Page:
Gareth Smith, Byron Bay
As a school counsellor and child psychologist I am deeply committed to the wellbeing of children. I am not unique in this concern which is why the UN Convention on the Rights of the Child (CRC) came into being in 1989.
The CRC applies to anyone less than 18 and comprises 54 statements which include children’s rights to good food, health care and clean water and protection from any activities that could harm their development.
Children living in war zones should be specially protected while lawbreaking children should not be jailed or cruelly treated, should not be incarcerated with adults and family contact should be maintained.
In 1991, Israel ratified the CRC but was censured in 2010 by UNICEF because it failed to adopt a national children’s rights strategy which would implement various Israeli laws addressing children’s rights.
The report criticised Israel for exempting the West Bank from the CRC and for defining a Palestinian child (but not an Israeli one) as under the age of 16.
Israeli occupation forces have detained around 9,500 Palestinian minors since the beginning of the second Intifada in September 2000.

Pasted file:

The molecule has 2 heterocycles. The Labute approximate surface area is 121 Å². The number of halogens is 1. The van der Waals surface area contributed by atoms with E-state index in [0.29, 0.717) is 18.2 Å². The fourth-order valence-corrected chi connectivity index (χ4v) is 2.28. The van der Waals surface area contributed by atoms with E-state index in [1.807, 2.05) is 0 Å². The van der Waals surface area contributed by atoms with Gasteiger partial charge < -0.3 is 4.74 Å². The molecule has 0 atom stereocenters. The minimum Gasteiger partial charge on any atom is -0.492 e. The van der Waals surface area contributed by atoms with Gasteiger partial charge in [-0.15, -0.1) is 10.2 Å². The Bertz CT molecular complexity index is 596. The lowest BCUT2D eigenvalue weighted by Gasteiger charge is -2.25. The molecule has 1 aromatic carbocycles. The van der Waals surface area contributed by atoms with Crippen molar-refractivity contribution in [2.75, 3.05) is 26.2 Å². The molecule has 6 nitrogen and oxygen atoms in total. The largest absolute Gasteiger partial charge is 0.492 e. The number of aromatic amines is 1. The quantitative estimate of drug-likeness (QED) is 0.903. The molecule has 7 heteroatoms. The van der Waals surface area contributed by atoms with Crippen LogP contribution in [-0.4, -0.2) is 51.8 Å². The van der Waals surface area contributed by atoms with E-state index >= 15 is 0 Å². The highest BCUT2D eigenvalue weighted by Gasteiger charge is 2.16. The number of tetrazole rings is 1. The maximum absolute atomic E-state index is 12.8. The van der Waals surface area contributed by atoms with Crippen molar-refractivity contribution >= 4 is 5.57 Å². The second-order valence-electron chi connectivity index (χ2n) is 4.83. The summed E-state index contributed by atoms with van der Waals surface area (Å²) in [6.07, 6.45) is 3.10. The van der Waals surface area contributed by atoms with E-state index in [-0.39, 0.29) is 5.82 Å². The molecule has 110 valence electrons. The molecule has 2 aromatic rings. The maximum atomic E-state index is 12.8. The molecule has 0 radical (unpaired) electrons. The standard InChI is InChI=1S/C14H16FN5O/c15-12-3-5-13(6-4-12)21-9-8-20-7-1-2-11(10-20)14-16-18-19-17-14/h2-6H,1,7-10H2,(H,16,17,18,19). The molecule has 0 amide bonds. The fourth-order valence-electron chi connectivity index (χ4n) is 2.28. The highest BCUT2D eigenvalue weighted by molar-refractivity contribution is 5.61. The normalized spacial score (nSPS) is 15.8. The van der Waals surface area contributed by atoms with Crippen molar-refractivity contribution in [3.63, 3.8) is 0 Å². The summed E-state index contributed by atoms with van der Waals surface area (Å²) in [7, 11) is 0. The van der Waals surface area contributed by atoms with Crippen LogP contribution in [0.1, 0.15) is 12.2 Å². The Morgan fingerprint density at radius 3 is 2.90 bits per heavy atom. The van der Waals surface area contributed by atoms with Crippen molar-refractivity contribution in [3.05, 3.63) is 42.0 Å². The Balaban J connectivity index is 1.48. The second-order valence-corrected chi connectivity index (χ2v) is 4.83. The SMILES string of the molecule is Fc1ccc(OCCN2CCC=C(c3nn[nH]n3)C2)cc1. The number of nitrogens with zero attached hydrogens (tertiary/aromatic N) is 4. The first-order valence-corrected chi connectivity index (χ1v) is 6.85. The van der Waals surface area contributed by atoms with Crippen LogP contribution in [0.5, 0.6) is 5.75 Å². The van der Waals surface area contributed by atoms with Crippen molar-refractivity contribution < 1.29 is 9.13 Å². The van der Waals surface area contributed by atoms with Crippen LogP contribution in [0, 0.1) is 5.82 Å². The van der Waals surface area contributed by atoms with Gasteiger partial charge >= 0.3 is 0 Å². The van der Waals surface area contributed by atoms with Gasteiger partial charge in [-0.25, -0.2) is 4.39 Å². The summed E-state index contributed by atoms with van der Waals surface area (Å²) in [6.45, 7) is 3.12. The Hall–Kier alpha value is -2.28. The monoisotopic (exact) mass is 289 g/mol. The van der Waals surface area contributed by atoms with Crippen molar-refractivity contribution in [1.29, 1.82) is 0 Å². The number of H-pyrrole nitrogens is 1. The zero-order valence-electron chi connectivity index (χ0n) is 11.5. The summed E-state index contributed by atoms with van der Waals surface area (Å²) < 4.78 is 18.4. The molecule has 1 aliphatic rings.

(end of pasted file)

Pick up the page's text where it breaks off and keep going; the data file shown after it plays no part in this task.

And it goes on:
Additionally, the annual detention rate of Palestinian minors is 760. Currently there are 243 minors under 18, including 42 under 16 in Israeli jails.
These statistics exclude hundreds of adult prisoners who were minors at the time of their detention, some of them received long-term and life sentences. (http://www.middleeastmonitor.com/news/middle-east/5945-9500-palestinian-children-detained-by-israel-since-2000).
Australia is now a member of the UN Security Council and, as a good friend of Israel and ratifier of the CRC, has a moral obligation to try and bring Israel into line and get it to deliver to Palestinian children all the rights they are legally entitled to.